This is the value of working with the media. This isn’t difficult. Any of us can do it. In fact we all can. It won’t always deliver such immediate and positive results, but we need to try. If the media hears from enough architects on a regular and routine basis we can make an impact. After all, we are their readers. They will appreciate our attentiveness to what they write.

Bruce D. Turner, AIA
Co-Chair, AIA New Jersey Public Awareness Committee

For more suggestions, refer to AIA Best Practices – Getting Good Press on the web at http://www.aia.org. Please note this is a password protected, member only website. Therefore, we cannot provide a direct link to the site for you. But you can find it under Practicing Architecture; Best Practices; Part 2 – Firm Management; Chapter 6: Marketing and Business Development. You might also find a lot of other beneficial material in this area of the website. You can also find samples of other quick responses here.

If you would like to read the previous articles in this series, please see the following links:

Delivering Your Message In An Interview

Building Relationships

Writing a Letter to the Editor

Composing a Press Release

Press Release Boilerplates

Personal Engagement

Small Firm Exchange (SFx) Lounge at Convention

BDT2If you’re a small firm or sole practitioner and attending the 2016 AIA National Convention in Philadelphia, you won’t want to miss the Small Firm Exchange (SFx) Lounge. Come by to meet new people, view a demo of the AIA Kinetic App 2.0, and discuss what challenges you most in the practice of architecture. Hear more about the Small Firm Practitioner Collection, a curated lineup of workshops, seminars, events, and other programs designed to help small firm architects unlock their power and apply the latest trends to their practice.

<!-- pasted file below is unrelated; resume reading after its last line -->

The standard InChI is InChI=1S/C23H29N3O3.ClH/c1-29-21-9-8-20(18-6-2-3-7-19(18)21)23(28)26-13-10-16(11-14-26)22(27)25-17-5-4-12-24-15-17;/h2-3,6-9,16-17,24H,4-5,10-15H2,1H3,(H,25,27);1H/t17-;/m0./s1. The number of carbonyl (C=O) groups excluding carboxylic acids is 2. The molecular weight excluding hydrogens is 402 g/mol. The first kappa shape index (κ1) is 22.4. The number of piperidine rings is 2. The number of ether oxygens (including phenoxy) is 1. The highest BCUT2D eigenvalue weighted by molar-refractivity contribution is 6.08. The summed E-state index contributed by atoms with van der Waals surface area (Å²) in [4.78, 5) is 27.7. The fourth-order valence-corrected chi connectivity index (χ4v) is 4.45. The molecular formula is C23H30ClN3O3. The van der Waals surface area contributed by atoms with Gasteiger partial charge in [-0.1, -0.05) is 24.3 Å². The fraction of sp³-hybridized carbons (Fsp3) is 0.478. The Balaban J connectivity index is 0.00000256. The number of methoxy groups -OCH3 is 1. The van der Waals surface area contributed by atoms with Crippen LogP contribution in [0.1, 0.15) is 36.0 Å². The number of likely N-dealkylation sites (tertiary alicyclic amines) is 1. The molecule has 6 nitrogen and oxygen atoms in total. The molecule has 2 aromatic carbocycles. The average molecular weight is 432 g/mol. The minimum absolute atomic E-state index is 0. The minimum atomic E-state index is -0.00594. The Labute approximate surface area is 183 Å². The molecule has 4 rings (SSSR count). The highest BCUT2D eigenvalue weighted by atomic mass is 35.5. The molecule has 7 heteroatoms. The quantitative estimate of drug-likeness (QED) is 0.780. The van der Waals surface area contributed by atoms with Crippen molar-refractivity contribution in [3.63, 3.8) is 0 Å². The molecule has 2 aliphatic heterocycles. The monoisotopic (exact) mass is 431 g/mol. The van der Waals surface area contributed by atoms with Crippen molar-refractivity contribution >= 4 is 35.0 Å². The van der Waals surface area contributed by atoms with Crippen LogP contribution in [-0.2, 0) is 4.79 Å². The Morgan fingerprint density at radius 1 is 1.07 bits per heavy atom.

The SFx Lounge offers a great touch-down area, with comfortable lounge furniture, where you can catch up on your work or catch a brief mini-education session to learn about programs and benefits to help you in your practice! Look for the brightly colored cubes just outside of Hall E near the AIA Expo– stop by.

As your AIA New Jersey representative to the SFx, I will be spending some of my free time at the lounge. If you see me there, I will be happy to make introductions.

The AIA Small Firm Exchange Lounge is sponsored by the AIA Trust.

I hope to see you at the Convention!

Bruce D. Turner, AIA

The Small Firm Round Table (SFRT) was recently renamed the Small Firm Exchange (SFx) to better reflect the idea that the group is meant to foster an exchange of ideas and a sharing of experiences.

NJ Architectural Firm Positions Available

The following positions are available, qualified candidates please inquire directly to the firm below:

Project Architect

Northern NJ Architectural firm has immediate opening for a Project Manager position.
Min. 5 years experience in Multi Family and Commercial projects in NY, NJ & CT.
License required. NYC Experience preferred.
Successful candidate must be self motivated, able to work independently and/or as part of a team.
Proficiency in AutoCAD, Revit and Microsoft Office is required.
Forward resume and salary requirements for consideration.

———————————————————————————————————————————————-

Draftsman/Junior Architect

Northern NJ Architectural firm has immediate opening for a Drafting Position.